Robbie Earle said that he failed Raheem Sterling because no matter what he did, racism is still within English soccer and I honestly don’t think that’s the case. It was people like Robbie Earle who stood up first to get people within English soccer to start talking and get us to this point. No matter what, there will always be a closed minded individual who will think it’s a good idea to shout racial slurs or throw a banana peel on the field. It’s sad, but that’s reality.

That doesn’t mean we as a society should throw our hands in the air and give up just because it’ll never be perfect. We should learn a lesson from this. While things have improved in English soccer, there is still a long way to go when it comes to eradicating racism in soccer, and in society as a whole. We may have been lulled into a false sense of security that everything was fine racially. Let this be the wake up call that makes us all get serious that racism is a problem, that we need to get racism out of here once and for all, and to never forget that racism can always come back if we’re not careful.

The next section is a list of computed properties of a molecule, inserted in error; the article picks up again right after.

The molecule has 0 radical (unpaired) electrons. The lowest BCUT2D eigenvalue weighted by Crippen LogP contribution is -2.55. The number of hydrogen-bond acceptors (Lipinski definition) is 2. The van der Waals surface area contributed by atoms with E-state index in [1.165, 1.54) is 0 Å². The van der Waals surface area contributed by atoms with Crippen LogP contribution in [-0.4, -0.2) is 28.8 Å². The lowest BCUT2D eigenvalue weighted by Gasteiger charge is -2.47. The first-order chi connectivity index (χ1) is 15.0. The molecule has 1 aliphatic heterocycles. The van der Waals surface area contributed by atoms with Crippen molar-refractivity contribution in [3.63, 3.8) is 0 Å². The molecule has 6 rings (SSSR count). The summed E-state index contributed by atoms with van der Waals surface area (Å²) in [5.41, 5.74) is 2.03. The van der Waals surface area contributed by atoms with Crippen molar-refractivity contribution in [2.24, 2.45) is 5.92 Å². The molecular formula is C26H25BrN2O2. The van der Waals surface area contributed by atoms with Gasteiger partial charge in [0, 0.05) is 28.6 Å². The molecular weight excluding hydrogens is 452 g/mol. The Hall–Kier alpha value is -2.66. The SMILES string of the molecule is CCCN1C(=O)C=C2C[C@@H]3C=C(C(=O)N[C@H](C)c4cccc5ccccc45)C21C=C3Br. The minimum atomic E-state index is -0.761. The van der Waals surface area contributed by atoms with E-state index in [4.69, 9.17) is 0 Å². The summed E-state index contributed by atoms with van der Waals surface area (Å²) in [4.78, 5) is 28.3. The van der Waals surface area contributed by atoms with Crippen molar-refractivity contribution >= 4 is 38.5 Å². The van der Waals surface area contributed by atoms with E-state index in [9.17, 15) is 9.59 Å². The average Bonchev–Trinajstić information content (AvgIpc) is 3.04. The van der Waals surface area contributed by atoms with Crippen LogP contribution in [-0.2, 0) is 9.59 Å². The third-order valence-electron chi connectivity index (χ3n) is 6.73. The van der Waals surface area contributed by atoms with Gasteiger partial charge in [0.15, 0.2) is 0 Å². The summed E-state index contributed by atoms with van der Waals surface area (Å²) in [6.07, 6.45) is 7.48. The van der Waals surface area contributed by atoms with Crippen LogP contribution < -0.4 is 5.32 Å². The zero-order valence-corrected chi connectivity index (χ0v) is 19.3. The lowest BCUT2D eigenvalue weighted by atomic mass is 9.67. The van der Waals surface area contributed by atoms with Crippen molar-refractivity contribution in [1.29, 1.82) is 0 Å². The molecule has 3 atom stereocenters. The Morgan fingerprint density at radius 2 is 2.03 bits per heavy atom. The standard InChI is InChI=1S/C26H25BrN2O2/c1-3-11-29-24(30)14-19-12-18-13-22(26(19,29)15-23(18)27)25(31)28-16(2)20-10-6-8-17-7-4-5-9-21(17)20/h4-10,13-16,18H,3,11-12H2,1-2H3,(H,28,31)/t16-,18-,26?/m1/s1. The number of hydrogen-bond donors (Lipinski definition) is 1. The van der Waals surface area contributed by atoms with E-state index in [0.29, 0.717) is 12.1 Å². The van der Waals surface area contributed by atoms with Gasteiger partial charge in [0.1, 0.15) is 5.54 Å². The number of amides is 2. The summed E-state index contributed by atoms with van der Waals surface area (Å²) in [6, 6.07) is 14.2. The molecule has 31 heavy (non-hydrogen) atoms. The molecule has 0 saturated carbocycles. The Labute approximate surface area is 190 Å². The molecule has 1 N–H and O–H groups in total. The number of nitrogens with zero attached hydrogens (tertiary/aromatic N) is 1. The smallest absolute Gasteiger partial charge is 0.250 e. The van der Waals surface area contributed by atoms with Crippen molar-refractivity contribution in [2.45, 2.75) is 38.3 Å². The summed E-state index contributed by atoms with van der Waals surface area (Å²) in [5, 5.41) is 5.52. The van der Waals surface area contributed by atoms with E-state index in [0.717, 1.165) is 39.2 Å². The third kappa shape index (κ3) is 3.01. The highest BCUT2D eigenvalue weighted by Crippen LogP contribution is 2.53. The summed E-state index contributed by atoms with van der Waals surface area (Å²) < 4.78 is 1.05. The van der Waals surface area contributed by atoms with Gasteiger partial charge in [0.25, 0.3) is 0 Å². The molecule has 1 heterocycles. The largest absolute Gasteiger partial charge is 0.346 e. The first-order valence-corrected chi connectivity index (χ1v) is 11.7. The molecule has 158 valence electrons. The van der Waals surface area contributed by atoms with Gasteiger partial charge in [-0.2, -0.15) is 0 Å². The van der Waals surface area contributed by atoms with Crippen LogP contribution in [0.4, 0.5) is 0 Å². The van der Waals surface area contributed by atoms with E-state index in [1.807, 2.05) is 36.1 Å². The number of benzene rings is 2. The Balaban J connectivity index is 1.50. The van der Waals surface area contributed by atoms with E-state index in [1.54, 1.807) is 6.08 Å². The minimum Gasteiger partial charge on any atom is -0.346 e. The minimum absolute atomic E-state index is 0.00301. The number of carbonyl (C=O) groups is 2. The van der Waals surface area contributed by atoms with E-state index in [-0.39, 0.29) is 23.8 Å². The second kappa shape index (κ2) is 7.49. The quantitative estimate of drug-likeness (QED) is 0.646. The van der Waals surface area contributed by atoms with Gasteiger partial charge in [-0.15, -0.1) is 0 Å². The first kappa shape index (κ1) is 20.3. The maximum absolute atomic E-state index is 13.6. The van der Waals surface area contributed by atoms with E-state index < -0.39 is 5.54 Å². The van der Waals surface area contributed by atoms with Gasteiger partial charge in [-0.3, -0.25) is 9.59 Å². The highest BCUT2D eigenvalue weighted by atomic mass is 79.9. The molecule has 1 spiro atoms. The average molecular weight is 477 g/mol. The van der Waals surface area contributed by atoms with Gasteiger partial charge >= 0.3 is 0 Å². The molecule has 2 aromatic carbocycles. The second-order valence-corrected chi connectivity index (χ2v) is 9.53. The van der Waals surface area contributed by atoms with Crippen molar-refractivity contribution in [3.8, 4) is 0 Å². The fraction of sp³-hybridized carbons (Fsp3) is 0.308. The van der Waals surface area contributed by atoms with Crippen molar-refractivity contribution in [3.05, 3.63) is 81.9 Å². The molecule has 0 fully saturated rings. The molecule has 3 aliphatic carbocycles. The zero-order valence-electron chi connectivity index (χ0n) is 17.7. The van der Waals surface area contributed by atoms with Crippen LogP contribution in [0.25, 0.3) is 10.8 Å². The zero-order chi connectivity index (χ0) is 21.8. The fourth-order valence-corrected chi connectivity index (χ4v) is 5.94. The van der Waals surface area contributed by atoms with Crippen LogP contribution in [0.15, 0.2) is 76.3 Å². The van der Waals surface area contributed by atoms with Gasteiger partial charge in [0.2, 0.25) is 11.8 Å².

About Phillip Bupp

News and soccer editor for The Comeback and Awful Announcing. I also do video highlight game coverage for Major League Soccer as well as a freelance writer for hire. Opinions are my own but feel free to agree with them.